• I think there is less discussion of High Schools here because they have more wiggle room in their budgets. For example, AP positions are awarded on a sliding scale with enrollment, not just one cut-off number as with Elem. There are extra "accredited" bodies on hand, not parents. An extra class period or free period or whatever is more manageable with 16 yr olds than 8 year olds, especially 8 - year olds supervised in my classroom (since it's raining outside) by a parent volunteer.

    There are so many contingencies that heap more non instructional face time on regular classroom teachers at the elementary level.

    Imagine a snowy morning in January. The parent volunteers stay home, so does the techco and the ESP. Check that the techco's out all week - Computer Lab closed. Also no sub for Computer for two days our two subs are covering for teachers at a conference, and you know how it's really hard to get subs compared to last year. Does the regular ed teacher endure the consequences of other teacher's absences? You betcha, to a greater degree than the reg ed HS teacher

    I don't mind working this longer day - it'll be good for the Science Labs I teach and students need recess. But I foresee too many instances where I'll be required to supervise kids (i.e. work) during "prep" or "recess" time because there are simply not enough bodies (no $$$$$) to supervise kids.

  • Parents are against a longer day that has no substance or resources behind it. They can see the difference between a marketing campaign backed up by faulty data and real reform that has a plan and funding.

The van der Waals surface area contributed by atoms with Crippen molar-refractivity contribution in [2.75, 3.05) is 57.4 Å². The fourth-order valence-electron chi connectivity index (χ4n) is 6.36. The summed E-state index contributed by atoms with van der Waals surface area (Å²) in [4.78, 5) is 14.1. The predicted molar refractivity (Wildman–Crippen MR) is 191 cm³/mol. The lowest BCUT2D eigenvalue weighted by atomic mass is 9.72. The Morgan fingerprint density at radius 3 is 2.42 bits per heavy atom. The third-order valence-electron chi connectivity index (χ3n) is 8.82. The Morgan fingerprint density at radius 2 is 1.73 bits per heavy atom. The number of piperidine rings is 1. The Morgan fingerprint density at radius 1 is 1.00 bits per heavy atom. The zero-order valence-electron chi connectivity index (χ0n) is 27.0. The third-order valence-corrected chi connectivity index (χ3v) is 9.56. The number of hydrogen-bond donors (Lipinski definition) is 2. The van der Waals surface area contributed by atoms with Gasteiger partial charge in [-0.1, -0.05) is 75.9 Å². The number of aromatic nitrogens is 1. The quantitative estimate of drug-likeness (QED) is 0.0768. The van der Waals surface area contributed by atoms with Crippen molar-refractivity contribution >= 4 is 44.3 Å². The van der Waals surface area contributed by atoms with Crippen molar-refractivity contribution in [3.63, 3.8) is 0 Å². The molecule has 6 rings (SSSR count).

If there is mistrust by parents opposed to an unfunded longest day, CPS and the mayor have earned it by the methods they have employed to push their plan through.
    "how easy it is for CTU to win parents over to fighting their fight".
    This is not the CTU's fight, our children are the ones that will pay the price. What the CTU and CPS decide on for compensation is between them.
    I resent the implication that if one is opposed to a CPS policy that they are seen as a CTU pawn. Or if we are against a CTU policy we are anti-union. For parents, this is not the case. There are not just two teams in public education anymore, team CPS and team CTU. Make room for Team Parent, we don't need to be voted in, hired by the Mayor or join a union. We outnumber both teams and we will not stand for our children to be used as political or negotiation pawns anymore

  • In reply to Sonia:

    Thank you Sonia, for responding to what I was going to say -- Alex, whose side are you on in this debate? Your statement, "how amazing to see parents arguing against having their kids in school longer. Shows you just how little trust there is in CPS, how easy it is for CTU to win parents over to fighting their fight" seems to imply that parents somehow got suckered into the debate -- why is demanding a reasonable length to a school day for children aged 5 to 14 seen by you as a negative thing? I see an eight hour school day as a problem for families that want their children to have a "life" outside of school and a reasonable bedtime. No one has argued to keep a six hour day -- most of the parent activists said 6.5 is an ideal extension. The CTU didn't come up with that plan, the parents did. And I applaud them for taking a stand and speaking up for what they want for their children.